Thursday, May 16, 2013

Side Effects of Fertilizing with Worm Compost

One of the fun things about running a worm composting system is the (pleasant) surprises that greet us when we open the bin to add more kitchen scraps.  The innards from that cantaloupe we put in there three weeks ago?  All 800 seeds decided to sprout at the same time.  That apple core from two days ago?  Completely gone!  Herds of springtails stampeding across the open plains of finished castings!  Brushing off the top half-inch of castings to be greeted by a solid mass of happy, healthy Eisenia foetida.  (They look happy to us, anyway.)  It never gets old.

But the surprises don't stop there!  Lots of seeds that don't sprout in the worm bin proper are still viable.  We found that out last week, which was conveniently enough, a couple weeks after we mixed the crop of castings from over the winter into the square foot gardens on the decks.  Evidently, we had a very fertile cucumber in there.

All we planted was the broccoli, but we have a stochastically distributed crop of cucumbers and an apple tree as well!
In the past, most of the things that have sprouted from the worm castings have done so in the bin itself, and we haven't had to worry too much about using the vermicompost in the garden.  Don't get us wrong--plenty of things have sprouted--tomatoes, peppers, potatoes, melons, carrot tops, avocado pits, mulberry trees, and apple trees (the biggest one is almost three feet tall now!).  But these cukes caught us off guard.  We'll probably have to pull 'em to make room for the lettuce.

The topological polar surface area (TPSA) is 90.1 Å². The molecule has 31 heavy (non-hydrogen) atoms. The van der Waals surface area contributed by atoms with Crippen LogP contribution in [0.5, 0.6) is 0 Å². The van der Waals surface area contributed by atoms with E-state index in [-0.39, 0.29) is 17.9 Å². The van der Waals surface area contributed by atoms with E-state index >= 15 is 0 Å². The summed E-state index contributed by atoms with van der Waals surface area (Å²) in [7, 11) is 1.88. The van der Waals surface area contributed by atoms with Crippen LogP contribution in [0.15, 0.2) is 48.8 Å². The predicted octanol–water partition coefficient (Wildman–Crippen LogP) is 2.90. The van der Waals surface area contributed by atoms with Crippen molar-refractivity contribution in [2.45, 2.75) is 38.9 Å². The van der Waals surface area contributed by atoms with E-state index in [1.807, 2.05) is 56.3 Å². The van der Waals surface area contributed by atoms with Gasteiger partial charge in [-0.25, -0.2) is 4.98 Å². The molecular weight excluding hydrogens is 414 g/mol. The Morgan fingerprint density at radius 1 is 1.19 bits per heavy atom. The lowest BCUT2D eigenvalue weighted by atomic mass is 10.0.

A quick search on the internets reveals that many other vermiculturers have had similar experiences--often with unwanted seeds that sprout from their seed-starting mix!  A few mentioned that one way to get around this problem is to expose the vermicompost to light for a few weeks before planting anything in them--that way all the seeds sprout that are going to, and it's possible to remove them without damaging the desired plants.  It seems that the most foolproof way would be to mix the vermicompost in with the dirt and expose the mixture to light for a few weeks.  Since we haven't planted anything but the broccoli yet, it turns out that this is pretty much exactly what we did, (although we did it accidentally), and it looks like it worked!  Now we just have to go pluck out all the cucumber seedlings.

Have you had any fun surprises from your worm bin?  Figured out a good way to get seeds out of the vermicompost?  Tell us about it in the comments section below!

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